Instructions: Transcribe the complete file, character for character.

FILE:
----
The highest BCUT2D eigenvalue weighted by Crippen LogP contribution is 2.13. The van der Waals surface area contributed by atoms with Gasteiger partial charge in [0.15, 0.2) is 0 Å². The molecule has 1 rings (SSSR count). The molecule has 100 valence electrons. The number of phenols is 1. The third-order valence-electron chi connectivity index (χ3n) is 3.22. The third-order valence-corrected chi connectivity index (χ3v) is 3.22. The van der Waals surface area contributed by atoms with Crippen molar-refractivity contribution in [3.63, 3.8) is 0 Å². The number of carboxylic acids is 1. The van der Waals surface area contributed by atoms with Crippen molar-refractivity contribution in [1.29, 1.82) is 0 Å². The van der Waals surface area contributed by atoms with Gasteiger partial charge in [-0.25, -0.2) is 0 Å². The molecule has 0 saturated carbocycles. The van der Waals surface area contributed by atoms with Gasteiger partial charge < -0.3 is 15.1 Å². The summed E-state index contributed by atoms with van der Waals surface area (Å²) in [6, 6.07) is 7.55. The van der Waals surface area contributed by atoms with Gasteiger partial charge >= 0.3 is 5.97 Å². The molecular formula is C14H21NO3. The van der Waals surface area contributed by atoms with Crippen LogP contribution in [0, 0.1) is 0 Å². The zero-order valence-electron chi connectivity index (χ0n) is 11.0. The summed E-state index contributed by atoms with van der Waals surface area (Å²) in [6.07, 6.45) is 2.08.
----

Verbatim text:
The highest BCUT2D eigenvalue weighted by Crippen LogP contribution is 2.13. The van der Waals surface area contributed by atoms with Gasteiger partial charge in [0.15, 0.2) is 0 Å². The molecule has 1 rings (SSSR count). The molecule has 100 valence electrons. The number of phenols is 1. The third-order valence-electron chi connectivity index (χ3n) is 3.22. The third-order valence-corrected chi connectivity index (χ3v) is 3.22. The van der Waals surface area contributed by atoms with Crippen molar-refractivity contribution in [3.63, 3.8) is 0 Å². The number of carboxylic acids is 1. The van der Waals surface area contributed by atoms with Crippen molar-refractivity contribution in [1.29, 1.82) is 0 Å². The van der Waals surface area contributed by atoms with Gasteiger partial charge in [-0.25, -0.2) is 0 Å². The molecule has 0 saturated carbocycles. The van der Waals surface area contributed by atoms with Gasteiger partial charge < -0.3 is 15.1 Å². The summed E-state index contributed by atoms with van der Waals surface area (Å²) in [6, 6.07) is 7.55. The van der Waals surface area contributed by atoms with Gasteiger partial charge >= 0.3 is 5.97 Å². The molecular formula is C14H21NO3. The van der Waals surface area contributed by atoms with Crippen LogP contribution in [0, 0.1) is 0 Å². The zero-order valence-electron chi connectivity index (χ0n) is 11.0. The summed E-state index contributed by atoms with van der Waals surface area (Å²) in [6.07, 6.45) is 2.08.